Autoimmune hepatitis is inflammation of the liver that occurs when your body’s immune system turns on liver cells. The exact cause of autoimmune hepatitis is unclear, but genetic and environmental factors seem to interact over time to trigger the disease. Autoimmune hepatitis Treatment in Nizamabad
Untreated autoimmune hepatitis can cause scars in the liver (cirrhosis) and possibly liver failure. However, with early diagnosis and treatment, autoimmune hepatitis can often be controlled with drugs that suppress the immune system.
A liver transplant may be an option if autoimmune hepatitis is unresponsive to drug treatments or if you have advanced liver disease.
The signs and symptoms of autoimmune hepatitis vary from person to person and can come on suddenly. Some people have little or no problems identified in the early stages of the disease, while others have signs and symptoms that can include:
- stomach pain
- Yellowing of the skin and whites of the eyes (jaundice)
- An enlarged liver
- Abnormal blood vessels on the skin (spider angiomas)
- Joint pain
- Loss of menstruation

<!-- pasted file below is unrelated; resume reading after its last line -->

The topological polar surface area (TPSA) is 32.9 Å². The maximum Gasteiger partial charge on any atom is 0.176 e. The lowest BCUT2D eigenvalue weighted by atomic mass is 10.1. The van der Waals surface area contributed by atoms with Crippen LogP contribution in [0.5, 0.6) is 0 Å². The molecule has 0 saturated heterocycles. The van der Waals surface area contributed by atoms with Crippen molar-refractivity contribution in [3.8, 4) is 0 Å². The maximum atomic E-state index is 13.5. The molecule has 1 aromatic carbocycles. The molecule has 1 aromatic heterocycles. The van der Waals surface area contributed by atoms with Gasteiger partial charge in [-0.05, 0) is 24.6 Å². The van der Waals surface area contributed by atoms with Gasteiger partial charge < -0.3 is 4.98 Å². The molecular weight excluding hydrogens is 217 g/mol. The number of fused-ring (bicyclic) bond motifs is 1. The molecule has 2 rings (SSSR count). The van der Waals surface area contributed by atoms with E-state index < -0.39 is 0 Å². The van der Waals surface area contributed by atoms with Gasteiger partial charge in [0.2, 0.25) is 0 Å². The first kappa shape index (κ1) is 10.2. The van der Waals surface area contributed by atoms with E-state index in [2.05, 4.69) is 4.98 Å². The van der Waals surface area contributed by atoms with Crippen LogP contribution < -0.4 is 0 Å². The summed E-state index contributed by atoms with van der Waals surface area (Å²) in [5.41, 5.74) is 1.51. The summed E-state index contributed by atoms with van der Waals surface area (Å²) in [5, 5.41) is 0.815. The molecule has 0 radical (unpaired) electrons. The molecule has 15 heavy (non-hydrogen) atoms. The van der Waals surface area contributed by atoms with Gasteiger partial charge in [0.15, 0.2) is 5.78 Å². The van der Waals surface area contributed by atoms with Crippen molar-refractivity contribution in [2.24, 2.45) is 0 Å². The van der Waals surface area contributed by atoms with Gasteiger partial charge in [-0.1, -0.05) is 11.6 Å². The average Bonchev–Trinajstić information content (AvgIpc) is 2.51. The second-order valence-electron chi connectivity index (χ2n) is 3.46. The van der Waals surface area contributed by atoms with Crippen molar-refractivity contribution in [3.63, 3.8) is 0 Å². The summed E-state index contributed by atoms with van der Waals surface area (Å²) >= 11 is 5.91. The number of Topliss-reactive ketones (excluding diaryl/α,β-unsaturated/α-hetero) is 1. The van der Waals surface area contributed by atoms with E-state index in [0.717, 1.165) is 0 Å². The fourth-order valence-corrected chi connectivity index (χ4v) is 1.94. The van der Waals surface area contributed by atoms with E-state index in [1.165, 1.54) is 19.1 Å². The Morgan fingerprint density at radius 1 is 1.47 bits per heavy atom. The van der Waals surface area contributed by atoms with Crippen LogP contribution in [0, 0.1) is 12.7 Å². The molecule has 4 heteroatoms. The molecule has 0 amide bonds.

Autoimmune hepatitis occurs when the body’s immune system, which normally attacks viruses, bacteria, and other pathogens, targets the liver instead. This attack on your liver can lead to chronic inflammation and severe damage to liver cells. It’s unclear why the body turns itself on, but researchers believe that autoimmune hepatitis can be caused by the interaction of genes that control how the immune system works and exposure to viruses or certain drugs.
Factors that can increase your risk of autoimmune hepatitis include:
- Be a woman. Although both men and women can develop autoimmune hepatitis, the disease is more common in women.
- A history of certain infections. Autoimmune hepatitis can develop after infection with measles, herpes simplex, or the Epstein-Barr virus. The disease is also linked to hepatitis A, B, or C infection.
- Inheritance. There is some evidence that families may be predisposed to autoimmune hepatitis.
- Do you have an autoimmune disease? People who already have an autoimmune disease such as celiac disease, rheumatoid arthritis, or hyperthyroidism (Graves disease or Hashimoto’s thyroiditis) may be more likely to develop autoimmune hepatitis. Autoimmune hepatitis Treatment in